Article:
Professional Auto Body gets clear benefits from lighting upgrade
April 29, 2014
When Dave Malehorn, owner of Professional Auto Body in Glenwood Springs, agreed to an upgrade to the lighting throughout his 11,000-square-foot facility on Marand Road, he knew he'd save money on his electric bills.
But he was surprised by the quality of light from the new energy efficient fixtures that now illuminate the interior of the auto repair shop.
And he was even more surprised by the new energy efficient lighting that illuminates the exterior of the auto shop. "It makes it stand out," he said. "It makes it look much more professional."
Professional Auto Body is a typical light-industrial business in the Rocky Mountain West. The work they do inside demands good lighting. There, technicians cut, grind and weld metal car components. They paint pieces of cars to precise standards. And they screw together intricate sets of parts and panels to achieve perfect alignment. Being able to see properly is a necessity, not a luxury.
The shop's previous lighting was adequate. But in recent years, Holy Cross Energy has been encouraging its business customers to upgrade energy-using devices, including lighting, to more efficient models. Craig Tate, with Holy Cross Energy, had been encouraging Malehorn to take advantage of new energy-saving products on the market. But as Malehorn noted, "I never took the time to deal with it. It just seemed overwhelming."
In November 2013, Shelley Kaup, an energy coach with CLEER, which runs Garfield Clean Energy, called Malehorn and again suggested he do an upgrade. Most importantly, she said, "'I can make this really easy for you."
"I said, 'Now you're talking my language,'" Malehorn said later.
Kaup and Mollie Harte, of electrical and lighting contractor R&A Enterprises, visited Professional Auto Body. The pair convinced Malehorn and his business partner Phil Pich that the shop could benefit from a lighting upgrade. R&A Enterprises carried out the project in November and December 2013.
Malehorn said the projected savings — energy and cash — are impressive.
For an initial investment of $17,400, Professional Auto Body got rebates of $6,535 from Holy Cross Energy and $2,500 from the Community Office of Resource Efficiency (CORE), making his total out-of-pocket cost $8,365.
The electric savings were estimated by R&A and CLEER to be $3,113 per year, meaning the upgrades are expected to pay for themselves in fewer than three years. It's the equivalent of a 35 percent return on investment.
But it's the quality of the lighting more than the savings that have been the big surprise for the longtime Glenwood Springs businessman.
With the old lighting, Professional Auto Body's technicians were working under anywhere from 25 to 30 foot candles (a measure of brightness) on the shop floor.
"Now we're at 65 to 82 foot candles," Malehorn said. "The amount of light we're getting out of these fixtures is just awesome. For the first two or three days, my guys were saying 'We need sunglasses.' It was pretty cool."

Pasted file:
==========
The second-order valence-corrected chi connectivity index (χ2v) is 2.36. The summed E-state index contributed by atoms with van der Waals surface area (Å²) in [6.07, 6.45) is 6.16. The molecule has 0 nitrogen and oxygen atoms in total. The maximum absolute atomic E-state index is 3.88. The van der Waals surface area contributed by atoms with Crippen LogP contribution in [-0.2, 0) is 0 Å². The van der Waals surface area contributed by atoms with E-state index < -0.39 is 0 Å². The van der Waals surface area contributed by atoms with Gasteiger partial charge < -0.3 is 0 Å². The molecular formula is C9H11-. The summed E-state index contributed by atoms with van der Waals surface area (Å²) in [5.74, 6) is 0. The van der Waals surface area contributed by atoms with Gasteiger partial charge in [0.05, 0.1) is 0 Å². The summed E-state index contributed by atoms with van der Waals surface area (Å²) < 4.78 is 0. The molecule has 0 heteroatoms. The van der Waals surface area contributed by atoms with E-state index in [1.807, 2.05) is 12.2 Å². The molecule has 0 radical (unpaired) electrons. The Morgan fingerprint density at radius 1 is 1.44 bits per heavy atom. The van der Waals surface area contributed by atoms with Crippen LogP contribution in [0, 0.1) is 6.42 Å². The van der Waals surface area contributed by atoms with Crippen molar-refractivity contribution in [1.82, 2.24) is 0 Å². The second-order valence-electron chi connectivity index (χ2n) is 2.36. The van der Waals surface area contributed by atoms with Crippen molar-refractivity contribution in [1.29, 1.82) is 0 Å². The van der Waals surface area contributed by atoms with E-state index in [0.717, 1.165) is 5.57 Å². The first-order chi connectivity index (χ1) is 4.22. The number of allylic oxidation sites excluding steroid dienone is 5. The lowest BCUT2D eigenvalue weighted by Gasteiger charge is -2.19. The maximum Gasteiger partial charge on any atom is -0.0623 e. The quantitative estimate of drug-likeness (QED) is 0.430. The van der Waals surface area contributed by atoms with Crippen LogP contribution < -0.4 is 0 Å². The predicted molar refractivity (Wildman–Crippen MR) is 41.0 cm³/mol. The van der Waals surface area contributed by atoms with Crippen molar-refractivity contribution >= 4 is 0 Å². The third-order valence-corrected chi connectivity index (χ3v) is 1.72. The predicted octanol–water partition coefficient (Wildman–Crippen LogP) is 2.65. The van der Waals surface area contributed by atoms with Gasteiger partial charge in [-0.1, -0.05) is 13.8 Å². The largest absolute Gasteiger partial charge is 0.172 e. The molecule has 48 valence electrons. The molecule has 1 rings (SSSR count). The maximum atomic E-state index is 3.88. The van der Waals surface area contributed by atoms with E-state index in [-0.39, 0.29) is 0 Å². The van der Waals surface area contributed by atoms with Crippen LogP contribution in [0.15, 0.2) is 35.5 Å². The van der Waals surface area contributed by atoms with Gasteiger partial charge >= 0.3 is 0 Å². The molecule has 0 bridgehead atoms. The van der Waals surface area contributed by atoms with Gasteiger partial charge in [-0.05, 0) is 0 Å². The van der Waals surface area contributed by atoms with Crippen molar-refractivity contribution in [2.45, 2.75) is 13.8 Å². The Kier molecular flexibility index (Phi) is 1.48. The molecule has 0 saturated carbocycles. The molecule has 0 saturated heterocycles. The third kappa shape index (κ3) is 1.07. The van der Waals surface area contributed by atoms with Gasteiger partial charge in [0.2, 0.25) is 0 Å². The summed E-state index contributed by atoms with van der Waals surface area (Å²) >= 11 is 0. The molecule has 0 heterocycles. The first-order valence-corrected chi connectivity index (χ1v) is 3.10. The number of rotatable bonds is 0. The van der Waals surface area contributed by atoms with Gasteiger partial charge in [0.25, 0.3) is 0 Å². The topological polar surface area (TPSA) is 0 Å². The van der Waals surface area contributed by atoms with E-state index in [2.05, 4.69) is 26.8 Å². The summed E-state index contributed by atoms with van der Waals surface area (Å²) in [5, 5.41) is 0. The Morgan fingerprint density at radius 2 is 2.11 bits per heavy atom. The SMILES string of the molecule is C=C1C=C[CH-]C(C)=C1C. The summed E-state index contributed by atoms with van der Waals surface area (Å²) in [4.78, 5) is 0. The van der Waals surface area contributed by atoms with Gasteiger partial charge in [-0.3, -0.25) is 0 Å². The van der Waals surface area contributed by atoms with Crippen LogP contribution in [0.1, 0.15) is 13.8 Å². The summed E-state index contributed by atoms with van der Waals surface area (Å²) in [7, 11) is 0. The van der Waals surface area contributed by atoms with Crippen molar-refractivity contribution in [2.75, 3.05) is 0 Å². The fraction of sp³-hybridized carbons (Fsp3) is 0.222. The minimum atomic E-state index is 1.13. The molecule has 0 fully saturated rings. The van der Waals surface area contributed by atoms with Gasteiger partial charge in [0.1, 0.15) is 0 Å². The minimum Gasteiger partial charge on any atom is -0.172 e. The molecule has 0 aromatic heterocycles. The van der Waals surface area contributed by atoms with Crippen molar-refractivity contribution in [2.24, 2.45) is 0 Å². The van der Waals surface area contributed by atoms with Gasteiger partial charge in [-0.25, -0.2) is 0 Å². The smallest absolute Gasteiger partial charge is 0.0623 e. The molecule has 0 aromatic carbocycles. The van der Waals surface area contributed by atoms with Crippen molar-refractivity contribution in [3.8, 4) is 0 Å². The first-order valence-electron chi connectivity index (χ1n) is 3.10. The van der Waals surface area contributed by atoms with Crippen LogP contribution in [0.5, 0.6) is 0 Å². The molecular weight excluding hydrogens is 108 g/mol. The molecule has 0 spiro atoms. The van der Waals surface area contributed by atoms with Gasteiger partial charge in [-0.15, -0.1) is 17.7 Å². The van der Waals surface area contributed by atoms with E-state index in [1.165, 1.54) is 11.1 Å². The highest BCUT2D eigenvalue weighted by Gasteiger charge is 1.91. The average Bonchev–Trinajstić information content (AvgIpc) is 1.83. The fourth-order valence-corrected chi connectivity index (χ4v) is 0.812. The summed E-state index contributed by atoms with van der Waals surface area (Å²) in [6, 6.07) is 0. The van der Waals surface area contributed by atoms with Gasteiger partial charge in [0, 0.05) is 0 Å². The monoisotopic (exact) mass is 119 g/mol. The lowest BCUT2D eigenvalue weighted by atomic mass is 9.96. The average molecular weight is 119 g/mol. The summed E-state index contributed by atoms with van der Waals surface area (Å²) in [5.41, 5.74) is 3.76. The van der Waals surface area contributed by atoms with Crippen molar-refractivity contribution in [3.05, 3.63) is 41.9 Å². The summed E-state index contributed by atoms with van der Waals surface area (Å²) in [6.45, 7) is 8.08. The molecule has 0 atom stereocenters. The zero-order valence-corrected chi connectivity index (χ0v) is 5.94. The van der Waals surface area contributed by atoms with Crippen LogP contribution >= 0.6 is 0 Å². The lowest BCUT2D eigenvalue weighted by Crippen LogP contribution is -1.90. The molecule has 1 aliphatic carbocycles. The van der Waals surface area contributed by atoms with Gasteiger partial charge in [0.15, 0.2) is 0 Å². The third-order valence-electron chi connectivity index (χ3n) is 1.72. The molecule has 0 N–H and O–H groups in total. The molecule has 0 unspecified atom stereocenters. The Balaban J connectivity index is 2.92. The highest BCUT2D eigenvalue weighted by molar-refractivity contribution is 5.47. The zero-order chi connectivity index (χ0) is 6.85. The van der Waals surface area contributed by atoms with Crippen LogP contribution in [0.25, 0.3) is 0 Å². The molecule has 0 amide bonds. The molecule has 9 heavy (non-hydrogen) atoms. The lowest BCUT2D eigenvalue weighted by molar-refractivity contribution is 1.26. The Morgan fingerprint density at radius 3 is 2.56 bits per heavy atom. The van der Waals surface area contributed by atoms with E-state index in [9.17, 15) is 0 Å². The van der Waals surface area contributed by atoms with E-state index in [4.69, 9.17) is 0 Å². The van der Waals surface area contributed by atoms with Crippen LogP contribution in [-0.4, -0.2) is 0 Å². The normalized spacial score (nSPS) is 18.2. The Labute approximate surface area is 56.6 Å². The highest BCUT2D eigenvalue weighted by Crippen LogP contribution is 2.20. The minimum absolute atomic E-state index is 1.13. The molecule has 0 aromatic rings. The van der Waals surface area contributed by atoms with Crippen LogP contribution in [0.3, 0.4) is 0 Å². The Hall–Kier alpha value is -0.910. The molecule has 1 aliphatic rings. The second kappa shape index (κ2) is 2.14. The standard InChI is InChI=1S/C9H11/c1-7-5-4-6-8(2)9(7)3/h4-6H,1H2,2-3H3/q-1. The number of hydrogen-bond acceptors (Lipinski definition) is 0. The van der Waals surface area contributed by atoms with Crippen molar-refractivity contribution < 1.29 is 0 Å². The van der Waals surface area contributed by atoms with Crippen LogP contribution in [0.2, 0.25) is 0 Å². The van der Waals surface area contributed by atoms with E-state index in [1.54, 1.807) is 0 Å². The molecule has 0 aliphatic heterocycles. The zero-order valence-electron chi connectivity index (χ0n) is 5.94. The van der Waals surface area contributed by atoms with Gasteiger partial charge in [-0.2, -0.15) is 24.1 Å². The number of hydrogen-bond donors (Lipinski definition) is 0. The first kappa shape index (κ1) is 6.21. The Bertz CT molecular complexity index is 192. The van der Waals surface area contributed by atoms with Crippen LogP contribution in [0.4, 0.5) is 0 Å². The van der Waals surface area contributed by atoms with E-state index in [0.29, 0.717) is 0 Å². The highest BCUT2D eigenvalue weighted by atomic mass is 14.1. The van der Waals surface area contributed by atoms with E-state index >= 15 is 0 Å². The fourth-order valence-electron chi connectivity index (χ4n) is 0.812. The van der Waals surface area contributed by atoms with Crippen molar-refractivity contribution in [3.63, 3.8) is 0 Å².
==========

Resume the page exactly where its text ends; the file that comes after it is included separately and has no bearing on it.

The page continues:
One of the more interesting retrofits was the lighting in the car wash bay. Old, inefficient lamps were replaced with G&G LED lamps configured in waterproof tubes. The lamps are stunningly bright.
One of the trickier aspects of lighting the 17 work bays in the shop is color rendition, and it prompted Malehorn and Harte to do a little sleuthing. All electric lighting produces color of some kind. Incandescent bulbs (those old bulbs with the heated wire which are now discontinued in the U.S.), for example, produce a warmer color, rated at 2,700 to 3,000 degrees Kelvin. Compact fluorescent bulbs typically produce a cooler light of white to blue with ratings around 5,000 degrees Kelvin, similar to the color of sunlight.
So in the paint booths, Malehorn and Harte had to figure out which of the new energy efficient lamps they were considering would best match natural sunlight. After all, a nice auto paint job that looks good under typical warm interior lighting could look really bad once the vehicle is taken outside.
"GE offers the lamp we used in the 28-watt energy saver series, with a super extended life of 80,000 hours," said Harte. "With this life rating, these lamps should last them over 20 years.
"The energy savings is around $500 per year. But they have also increased their light around 100 percent in the older booth and nearly 25 percent in the newer booth, and they will save thousands of dollars over the life of this project with the reduced maintenance."
Maintenance will be one of the most important aspects of the upgrade for Professional Auto Body. The new T5 lamps in the main shop are expected to last 40,000 hours and have a five-year warranty. The new G&G LED lamps in the car wash bay are expected to last 100,000 hours. By comparison, compact fluorescent bulbs last 6,000 to 15,000 hours and incandescent bulbs last 750 to 1,000 hours.
Between better quality light, long-lasting bulbs and lower electric bills, the owners and staff at Professional Auto Body are extremely pleased. "This really is a great upgrade for us," Malehorn said.